By Linda LaScola, Editor
Back in January of 2017, I wrote a post featuring photos from the Women’s March, held the day after Trump’s inauguration.
Both my anger and my hope were high back then and I felt exhilarated marching with thousands of others with common concerns for the future of our country. A year-and-a-half later, I’m much more concerned and a lot less exhilarated, to put it mildly.
I’m especially disturbed by the recent focus on “civility” – which seems to be defined as liberals not publicly expressing themselves to Trump administration officials. I admit that when I first heard that the owner of a restaurant in southern Virginia politely asked Presidential Press Secretary Sarah Huckabee Sanders and her party to leave her restaurant, I thought it was a mistake. Not because it was uncivil, but because I was concerned it wouldn’t play well. I was right about that.
When I started thinking about “right ways” to express legitimate concerns about our government, I realized that most people won’t ever have the opportunity to confront well-known government officials in public places. Hell, I’ve lived in Washington, DC for decades and rarely see anyone famous! These encounters are clearly not the kind of thing that are going to happen everyday or to everyone.
Most people will never be in the position to politely ask a White House staffer to leave the premises, as the owner of the small VA restaurant did, or, in another instance, to mobilize quickly enough to confront a cabinet member face-to-face, as protesters in a DC Mexican restaurant did.
Still, I thought, I need to be prepared! I don’t want to be caught up short when my big opportunity arises. I thought about other people, just as eager as I am and just as unprepared. We need to be ready with an effective response.
Then, just yesterday I heard about Kristin Mink, local schoolteacher who rose to the occasion when she saw Environmental Protection Agency Secretary, Scott Pruitt, sitting a few tables away in a downtown restaurant.
She quickly wrote up a few notes and checked to make sure they were accurate. Over the protests from some of her family, she took her toddler and husband (filming it on his phone) to Pruitt’s table. She very civilly expressed her concerns about his actions and asked him to resign. It’s posted on her facebook page and has “gone viral” as they say, so maybe you’ve already seen it on the news. Ms. Mink has linked to media interviews on her Facebook page, including MSNBC and CNN. In the MSNBC interview, she invites Secretary Pruitt to lunch so they can talk some more!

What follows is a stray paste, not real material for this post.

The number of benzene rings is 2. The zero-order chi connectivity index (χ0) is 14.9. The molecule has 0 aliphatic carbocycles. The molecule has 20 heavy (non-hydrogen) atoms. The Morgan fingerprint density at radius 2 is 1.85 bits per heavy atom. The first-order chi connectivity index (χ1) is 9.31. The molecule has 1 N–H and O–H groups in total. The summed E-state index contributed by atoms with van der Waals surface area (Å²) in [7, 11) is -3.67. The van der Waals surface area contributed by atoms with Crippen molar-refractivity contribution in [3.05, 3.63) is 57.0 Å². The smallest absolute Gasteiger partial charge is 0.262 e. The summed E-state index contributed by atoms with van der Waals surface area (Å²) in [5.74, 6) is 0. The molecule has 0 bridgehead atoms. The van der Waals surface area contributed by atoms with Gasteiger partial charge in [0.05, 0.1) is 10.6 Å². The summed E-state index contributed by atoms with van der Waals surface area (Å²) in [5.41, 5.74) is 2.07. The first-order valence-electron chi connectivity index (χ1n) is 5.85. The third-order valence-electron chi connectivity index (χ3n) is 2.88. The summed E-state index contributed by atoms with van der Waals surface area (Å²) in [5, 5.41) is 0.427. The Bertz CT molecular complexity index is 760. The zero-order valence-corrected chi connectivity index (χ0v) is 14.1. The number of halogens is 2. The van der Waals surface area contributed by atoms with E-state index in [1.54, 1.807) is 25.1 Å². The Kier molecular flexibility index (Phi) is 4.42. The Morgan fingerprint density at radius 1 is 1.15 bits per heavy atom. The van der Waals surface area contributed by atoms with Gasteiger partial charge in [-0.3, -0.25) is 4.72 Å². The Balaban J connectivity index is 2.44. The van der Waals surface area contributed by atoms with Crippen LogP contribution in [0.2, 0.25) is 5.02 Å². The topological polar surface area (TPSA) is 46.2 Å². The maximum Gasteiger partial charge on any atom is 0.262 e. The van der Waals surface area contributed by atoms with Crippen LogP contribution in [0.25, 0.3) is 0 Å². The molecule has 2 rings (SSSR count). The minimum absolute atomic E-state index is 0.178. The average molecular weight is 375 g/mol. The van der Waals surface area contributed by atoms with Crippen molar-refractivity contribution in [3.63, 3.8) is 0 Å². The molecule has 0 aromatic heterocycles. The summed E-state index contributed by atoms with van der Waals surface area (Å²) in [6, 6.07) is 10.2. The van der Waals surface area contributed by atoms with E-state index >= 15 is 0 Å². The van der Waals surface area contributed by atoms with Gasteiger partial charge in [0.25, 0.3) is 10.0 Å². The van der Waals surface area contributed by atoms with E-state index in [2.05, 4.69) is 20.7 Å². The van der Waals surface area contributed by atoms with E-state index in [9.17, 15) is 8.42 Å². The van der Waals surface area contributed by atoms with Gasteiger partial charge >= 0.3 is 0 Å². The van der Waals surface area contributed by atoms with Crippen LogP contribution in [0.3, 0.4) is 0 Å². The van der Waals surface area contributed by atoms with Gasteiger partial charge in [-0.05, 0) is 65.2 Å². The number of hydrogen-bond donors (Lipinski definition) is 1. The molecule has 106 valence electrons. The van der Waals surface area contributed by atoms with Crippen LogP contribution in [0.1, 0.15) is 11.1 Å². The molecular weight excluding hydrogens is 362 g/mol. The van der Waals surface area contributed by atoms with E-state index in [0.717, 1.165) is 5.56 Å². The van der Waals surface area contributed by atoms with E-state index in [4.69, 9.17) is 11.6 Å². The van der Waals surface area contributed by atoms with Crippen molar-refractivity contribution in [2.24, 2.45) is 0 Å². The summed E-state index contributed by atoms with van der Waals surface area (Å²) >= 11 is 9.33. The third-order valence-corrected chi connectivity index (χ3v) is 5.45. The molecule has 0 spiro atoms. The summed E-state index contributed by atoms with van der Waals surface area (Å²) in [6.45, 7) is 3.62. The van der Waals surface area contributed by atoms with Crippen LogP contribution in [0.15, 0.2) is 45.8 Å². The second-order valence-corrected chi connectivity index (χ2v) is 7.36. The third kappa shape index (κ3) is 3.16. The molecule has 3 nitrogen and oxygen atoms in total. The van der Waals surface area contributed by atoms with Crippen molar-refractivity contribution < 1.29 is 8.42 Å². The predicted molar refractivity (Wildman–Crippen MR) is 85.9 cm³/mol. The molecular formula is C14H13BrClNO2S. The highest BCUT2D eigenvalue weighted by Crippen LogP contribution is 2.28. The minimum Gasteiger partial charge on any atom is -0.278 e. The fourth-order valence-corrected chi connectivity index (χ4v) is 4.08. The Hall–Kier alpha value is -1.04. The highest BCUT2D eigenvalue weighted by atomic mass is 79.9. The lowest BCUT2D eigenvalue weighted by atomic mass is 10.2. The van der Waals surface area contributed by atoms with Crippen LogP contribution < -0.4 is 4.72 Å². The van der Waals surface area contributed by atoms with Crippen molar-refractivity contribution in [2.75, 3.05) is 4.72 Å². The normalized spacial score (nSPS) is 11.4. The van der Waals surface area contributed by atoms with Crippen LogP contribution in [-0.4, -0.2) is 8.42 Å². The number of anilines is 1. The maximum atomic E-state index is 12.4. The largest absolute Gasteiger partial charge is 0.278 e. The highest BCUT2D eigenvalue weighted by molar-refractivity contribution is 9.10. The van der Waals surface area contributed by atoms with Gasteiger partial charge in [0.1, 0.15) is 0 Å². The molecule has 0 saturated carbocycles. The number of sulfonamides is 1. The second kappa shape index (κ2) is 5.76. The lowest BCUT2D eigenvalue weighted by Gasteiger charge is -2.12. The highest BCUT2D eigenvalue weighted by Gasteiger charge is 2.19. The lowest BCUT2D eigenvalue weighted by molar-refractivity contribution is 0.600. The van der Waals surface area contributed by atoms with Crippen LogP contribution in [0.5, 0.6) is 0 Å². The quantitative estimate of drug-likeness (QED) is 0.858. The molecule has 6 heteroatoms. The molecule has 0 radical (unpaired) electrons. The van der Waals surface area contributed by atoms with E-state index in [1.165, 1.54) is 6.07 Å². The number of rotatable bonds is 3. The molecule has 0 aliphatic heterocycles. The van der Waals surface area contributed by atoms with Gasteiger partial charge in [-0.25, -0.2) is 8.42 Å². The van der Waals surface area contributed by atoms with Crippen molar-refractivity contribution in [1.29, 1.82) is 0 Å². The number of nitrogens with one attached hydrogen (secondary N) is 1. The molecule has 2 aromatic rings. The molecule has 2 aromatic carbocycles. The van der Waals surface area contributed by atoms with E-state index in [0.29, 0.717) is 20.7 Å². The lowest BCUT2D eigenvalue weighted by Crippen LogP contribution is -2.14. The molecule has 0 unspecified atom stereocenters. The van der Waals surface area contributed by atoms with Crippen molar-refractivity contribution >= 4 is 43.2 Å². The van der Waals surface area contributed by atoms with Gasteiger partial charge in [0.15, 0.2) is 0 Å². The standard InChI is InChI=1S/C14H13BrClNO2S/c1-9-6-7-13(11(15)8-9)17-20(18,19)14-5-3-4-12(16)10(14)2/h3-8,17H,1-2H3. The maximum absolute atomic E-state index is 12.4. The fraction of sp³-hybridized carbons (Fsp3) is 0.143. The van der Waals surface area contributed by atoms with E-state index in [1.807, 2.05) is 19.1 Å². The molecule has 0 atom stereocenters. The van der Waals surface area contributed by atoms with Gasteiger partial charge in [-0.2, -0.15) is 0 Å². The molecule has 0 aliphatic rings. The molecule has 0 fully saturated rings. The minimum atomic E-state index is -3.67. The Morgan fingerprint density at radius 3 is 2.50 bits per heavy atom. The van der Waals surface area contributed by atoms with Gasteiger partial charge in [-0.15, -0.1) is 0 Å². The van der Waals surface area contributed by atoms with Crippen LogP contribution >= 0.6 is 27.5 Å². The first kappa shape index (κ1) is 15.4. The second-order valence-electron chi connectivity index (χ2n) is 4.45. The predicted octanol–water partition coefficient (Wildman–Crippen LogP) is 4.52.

She is amazing! So articulate. Such presence of mind.
So many of us are not like that.
So, what do the rest of us do? This is my question to you. We may not come up with perfect answers, but let’s think about it. How can we be ready to respond “civilly” to any encounter? I know most of us won’t run into a big shot in a restaurant, but we might bump into a group of Make American Great revelers complaining about immigrants or godless people like us.
I do have one idea, that I’d like you to build on. A few friends and I dreamed it up. We could make up meaningful words to a well-known, simple melody and have a song ready to sing. Others could join in without straining their voices or screwing it up. How about a hymn, like The Little Brown Church in the Vale? It has an easy descant that people could join in on. “Come, come, come come.”
Let’s hear your ideas – songs, poems, speeches, raps, whatever. I want to be ready and I need your help.
7/5/18 5:30 PM Update: You’ve probably heard that EPA Administrator, Scott Pruitt, resigned this afternoon. CNN didn’t waste any time getting the reaction from the schoolteacher who confronted him just a few days ago to get her. Here’s Kristin Mink’s quote on the CNN website:
She said initially felt “unrestrained glee” by the news “because that was what I wanted him to do and followed immediately of course by the realization that Trump now gets to appoints somebody else. And we see that it’s Andrew Wheeler, a coal lobbyist. So clearly the agenda is not going to be getting any better.”
Bio: Linda LaScola is co-author, with Daniel C. Dennett, of Caught in the Pulpit: Leaving Belief Behind(2013) and “Preachers who are not Believers” (2010). She is an independent qualitative research consultant who lives and works in Washington, D.C. She holds a Master’s Degree in Social Work from the Catholic University of America and is a co-founder of the Clergy Project and editor of the Rational Doubt blog.
>>> Photo Credits: By Eric Vance, Photographer, United States Environmental Protection Agency – https://www.epa.gov/sites/production/files/2017-07/scottpruitt16x20.jpg, Public Domain, https://commons.wikimedia.org/w/index.php?curid=62190405
By Gage Skidmore from Peoria, AZ, United States of America – Donald Trump, CC BY-SA 2.0, https://commons.wikimedia.org/w/index.php?curid=52647057